For fifteen years the Reverend Fred Phelps has been unleashing a torrent of hate-filled fire and brimstone rhetoric on his congregation at the Westboro Baptist Church in Topeka, Kansas, and in this documentary filmmaker K. Ryan Jones sets out to interview both current members of the church and former members have since turned their back on Rev. Phelps and his followers. Well-known for his inflammatory condemnation of the homosexual lifestyle, Rev. Phelps claims that America's tolerance of the homosexual lifestyle is leading the country down the path to certain destruction. In recent years his congregation has courted more controversy than ever by targeting military funerals as a venue to preach their particularly confrontational brand of Christianity. In addition to interviewing the Rev. Phelps and various outspoken members of his fellowship, director Jones also turns his lens towards other dissenters, theologians, and ministers in an effort to explore precisely how religion can be interpreted to suit any agenda given enough passion and a talent for skillful manipulation.
Thomas Wolfe told us "You can't go home again," and people who have never read a word of his novels remember that warning, perhaps because it is so obviously true. And still people try to go back home. In "Falling from Grace," John Mellencamp's powerful first film, a country-rock star returns to his small town in Indiana, hoping to throw back a few brews and hang out with his old buddies at the pool hall. It doesn't work out that way.
The Mellencamp character left more than memories behind in Indiana. He also left an alcoholic father (Claude Akins), whose idea of an ideal male role falls somewhere between patriarch and rapist.
And he left behind an old girlfriend (Kay Lenz), who has now married the hero's brother but who has spent a lot of years thinking the singer should have taken her along when he left for the big time.
John Mellencamp, of course, is a rock star who comes from Indiana himself, and often goes back there - so often it is unlikely "Falling from Grace" is autobiographical except in its broadest and least personal outlines. What he has done, I imagine, is to combine Larry McMurtry's uncommonly good original screenplay with his own small-town insights, and the experiences of all sorts of other people he's met or worked with on the road. They all come together in this story where old wounds never heal.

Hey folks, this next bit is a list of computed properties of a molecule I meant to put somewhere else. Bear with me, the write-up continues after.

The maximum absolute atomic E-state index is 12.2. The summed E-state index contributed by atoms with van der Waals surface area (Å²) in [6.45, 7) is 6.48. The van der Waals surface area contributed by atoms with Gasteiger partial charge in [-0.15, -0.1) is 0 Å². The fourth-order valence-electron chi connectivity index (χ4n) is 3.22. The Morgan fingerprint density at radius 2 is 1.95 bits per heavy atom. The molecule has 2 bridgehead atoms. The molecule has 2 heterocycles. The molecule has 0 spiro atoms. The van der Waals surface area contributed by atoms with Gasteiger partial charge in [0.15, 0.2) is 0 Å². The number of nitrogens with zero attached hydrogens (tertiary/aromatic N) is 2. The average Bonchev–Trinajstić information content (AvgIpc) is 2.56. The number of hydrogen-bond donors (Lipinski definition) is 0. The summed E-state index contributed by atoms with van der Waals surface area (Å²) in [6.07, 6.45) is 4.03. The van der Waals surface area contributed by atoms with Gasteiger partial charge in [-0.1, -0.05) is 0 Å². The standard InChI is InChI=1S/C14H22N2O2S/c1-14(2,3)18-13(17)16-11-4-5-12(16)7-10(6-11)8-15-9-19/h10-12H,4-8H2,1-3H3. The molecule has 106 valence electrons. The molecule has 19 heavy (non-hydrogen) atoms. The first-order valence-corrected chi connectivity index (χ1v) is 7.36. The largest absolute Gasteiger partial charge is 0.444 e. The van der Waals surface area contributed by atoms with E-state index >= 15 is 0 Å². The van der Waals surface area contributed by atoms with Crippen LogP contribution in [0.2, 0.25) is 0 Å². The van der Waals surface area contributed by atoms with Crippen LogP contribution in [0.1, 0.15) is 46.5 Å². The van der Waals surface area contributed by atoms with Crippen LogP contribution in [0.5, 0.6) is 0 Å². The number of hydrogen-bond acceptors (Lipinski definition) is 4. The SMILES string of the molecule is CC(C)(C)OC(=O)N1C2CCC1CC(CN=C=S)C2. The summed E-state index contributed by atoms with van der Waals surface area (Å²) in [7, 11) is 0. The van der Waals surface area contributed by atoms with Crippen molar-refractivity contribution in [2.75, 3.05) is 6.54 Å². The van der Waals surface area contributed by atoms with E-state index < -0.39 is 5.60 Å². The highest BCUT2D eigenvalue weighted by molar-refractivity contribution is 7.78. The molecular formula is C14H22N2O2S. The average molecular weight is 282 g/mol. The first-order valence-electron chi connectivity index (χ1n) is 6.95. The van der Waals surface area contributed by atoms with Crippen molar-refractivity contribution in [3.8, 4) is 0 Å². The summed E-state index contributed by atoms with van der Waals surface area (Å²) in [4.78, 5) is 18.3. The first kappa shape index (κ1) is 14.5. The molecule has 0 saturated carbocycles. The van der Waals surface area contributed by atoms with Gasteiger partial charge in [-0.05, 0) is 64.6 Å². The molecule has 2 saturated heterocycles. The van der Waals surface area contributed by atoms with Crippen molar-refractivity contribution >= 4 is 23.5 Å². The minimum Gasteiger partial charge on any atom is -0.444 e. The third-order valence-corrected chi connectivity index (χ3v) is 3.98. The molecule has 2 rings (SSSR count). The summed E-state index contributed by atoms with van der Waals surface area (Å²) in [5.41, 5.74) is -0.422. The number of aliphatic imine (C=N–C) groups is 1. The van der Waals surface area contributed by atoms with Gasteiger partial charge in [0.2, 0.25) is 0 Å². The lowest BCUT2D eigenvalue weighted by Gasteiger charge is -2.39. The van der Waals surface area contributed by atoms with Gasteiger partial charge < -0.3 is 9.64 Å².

One of the strangest truths about high school reunions is that all of the old jealousies and resentments of years before are still remembered so clearly; the people who sat together in the school lunchroom now sit together at the reunion banquet, as if the years in between haven't made a difference. We get that same sense of wounded memory in the opening scenes of "Falling from Grace," as Mellencamp's private plane arrives at the local airport, disgorging the singer, his wife (Mariel Hemingway) and his entourage.
Word quickly gets around town that Mellencamp is back, and it is especially quick to reach Kay Lenz, the sister-in-law. The situation resembles, I suppose, a script from "Dallas" or "Dynasty" (returning rock star still feels chemistry with sexy old flame, now married to his brother), but McMurtry doesn't write it that way. His screenplay is too intelligent, and too observant.
Kay Lenz has many of the best scenes in the movie. She plays a woman who has achieved some degree of material comfort (she lives in one of the best houses in town), but no psychic or emotional satisfaction. She fools around all the time, and everyone in town knows it, and she doesn't care that they know.
The Mellencamp character comes back to town with the idea that everyone will be more or less happy to see him. He is wrong. His friends and relatives have spent a long time thinking about his life in the fast lane, and there are a lot of jealousies and resentments.
Lenz is particularly angry. She knows she was smart enough and pretty enough for him to take along when he made his break, and if he's going to come back she isn't going to simply smile and bite the bullet.
While Hemingway, as the singer's wife, sits around bored and ignored, and pawed by the singer's randy father - who treats her like a toy that his son brought home for Dad - Mellencamp and Lenz engage in a hostile and risky flirtation. This could have been soap opera material, but McMurtry's screenplay is based on a lot of psychological insight, and we see how old issues and old wounds are still able to affect the present and change lives.
A lot of rock stars and other showbiz heroes have the notion that because they're successful in other areas, they can direct a movie, too. Usually they're wrong. But Mellencamp turns out to have a real filmmaking gift. His film is perceptive and subtle, and doesn't make the mistake of thinking that because something is real, it makes good fiction. The characters created here with McMurtry are three-dimensional and fully realized - and the Lenz character is probably even better-seen than Mellencamp's. At the end of the movie we are left with the possibility that although you may be able to go home again, it might be a good idea not to.